See also
    * gleam

    Noun

    (es)
  • A sudden, short, temporary burst of light.
  • (figurative) A sudden and brilliant burst, as of wit or genius.
  • * Shakespeare
  • the flash and outbreak of a fiery mind
  • * Wirt
  • No striking sentiment, no flash of fancy.
  • (linguistics) A language, created by a minority to maintain cultural identity, that cannot be understood by the ruling class; for example, Ebonics.
  • A very short amount of time.
  • * Francis Bacon
  • The Persians and Macedonians had it for a flash .
  • * 1876, , The Adventures of Tom Sawyer ,
  • Quick—something must be done! done in a flash , too! But the very imminence of the emergency paralyzed his invention.
  • * 2011 , Phil McNulty, Euro 2012: Montenegro 2-2 England [http://news.bbc.co.uk/sport2/hi/football/15195384.stm]
  • Fabio Capello insisted Rooney was in the right frame of mind to play in stormy Podgorica despite his father's arrest on Thursday in a probe into alleged betting irregularities, but his flash of temper - when he kicked out at Miodrag Dzudovic - suggested otherwise.
  • Material]] left around the edge of a [[mould, moulded part at the parting line of the mould.
  • (Cockney) The strips of bright cloth or buttons worn around the collars of market traders.
  • (US, colloquial) A flashlight or electric torch.
  • * 1939 , (Raymond Chandler), The Big Sleep , Penguin 2011, p. 34:
  • I reached a flash out of my car pocket and went down-grade and looked at the car.
  • A light used for photography - a shortened form of camera flash.
  • (juggling) A pattern where each prop is thrown and caught only once.
  • (archaic) A preparation of capsicum, burnt sugar, etc., for colouring liquor to make it look stronger.
  • Synonyms
    * gleam, glint * (material left around the edge of a mould) moulding flash, molding flash
    Antonyms
    * (very short amount of time) aeon
    Hypernyms
    * light
    Derived terms
    * antiflash * camera flash * flashy * flashbulb * flash flood * flash in the pan * flash memory * flash photography * flash point * flashproof * in a flash * quick as a flash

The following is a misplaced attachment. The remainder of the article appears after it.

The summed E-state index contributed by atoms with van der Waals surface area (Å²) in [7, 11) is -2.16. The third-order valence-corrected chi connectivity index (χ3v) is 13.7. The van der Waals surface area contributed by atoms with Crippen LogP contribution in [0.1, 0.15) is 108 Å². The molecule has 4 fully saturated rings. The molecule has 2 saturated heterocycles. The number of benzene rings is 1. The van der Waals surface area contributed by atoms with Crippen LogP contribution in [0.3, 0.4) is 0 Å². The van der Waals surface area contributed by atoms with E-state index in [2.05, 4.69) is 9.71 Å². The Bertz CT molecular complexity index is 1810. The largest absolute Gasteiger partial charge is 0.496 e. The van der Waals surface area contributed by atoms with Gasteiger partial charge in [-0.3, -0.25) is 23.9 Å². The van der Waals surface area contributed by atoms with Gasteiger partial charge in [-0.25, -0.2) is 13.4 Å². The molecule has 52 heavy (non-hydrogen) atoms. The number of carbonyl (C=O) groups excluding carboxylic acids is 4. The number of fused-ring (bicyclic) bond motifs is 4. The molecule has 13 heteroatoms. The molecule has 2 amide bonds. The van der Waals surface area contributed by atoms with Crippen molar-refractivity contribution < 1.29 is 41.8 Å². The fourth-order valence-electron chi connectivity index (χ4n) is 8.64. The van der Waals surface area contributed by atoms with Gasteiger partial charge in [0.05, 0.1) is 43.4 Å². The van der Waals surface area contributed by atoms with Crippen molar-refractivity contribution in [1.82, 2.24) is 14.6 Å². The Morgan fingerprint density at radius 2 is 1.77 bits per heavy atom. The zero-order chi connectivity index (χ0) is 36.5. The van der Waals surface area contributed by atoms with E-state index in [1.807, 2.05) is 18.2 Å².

See also
    * sparkle, shimmer, glimmer, twinkle

    Adjective

    (en adjective)
  • Expensive-looking and demanding attention; stylish; showy.
  • * 1892 , Banjo Paterson,
  • The barber man was small and flash , as barbers mostly are,
    He wore a strike-your-fancy sash, he smoked a huge cigar;
  • (UK, of a person) Having plenty of ready money.
  • (UK, of a person) Liable to show off expensive possessions or money.
  • (US, slang) Occurring very rapidly, almost instantaneously.
  • References

    * * For the sense ‘a short period of time’, the 1858 Notes and Queries of Martim de Albuquerque was consulted. From page 437 of the sixth volume of the second series, published in London by Bell & Dally, 186 Fleet Street, in 1858 : *: Ought we not to collect for posterity the various ways in which very short times are denoted. Besides the one at the head, there are, — in no time, in next to no time, in less than no time, in a trice, in a jiffy, in a brace of shakes, before you can say Jack Robinson, in a crack, in the squeezing of a lemon, in the doubling of your fist, in the twinkling of an eye, in a moment, in an instant, in a flash.

    Etymology 2

    From (etyl) flasche, flaske; compare (etyl) flache, (etyl) flaque, which is of (etyl) origin, akin to Middle Dutch .

    Noun

    (es)
  • A pool.
  • (Halliwell)
  • (engineering) A reservoir and sluiceway beside a navigable stream, just above a shoal, so that the stream may pour in water as boats pass, and thus bear them over the shoal.
  • Derived terms
    * flash wheel

    Anagrams

    * English ergative verbs ----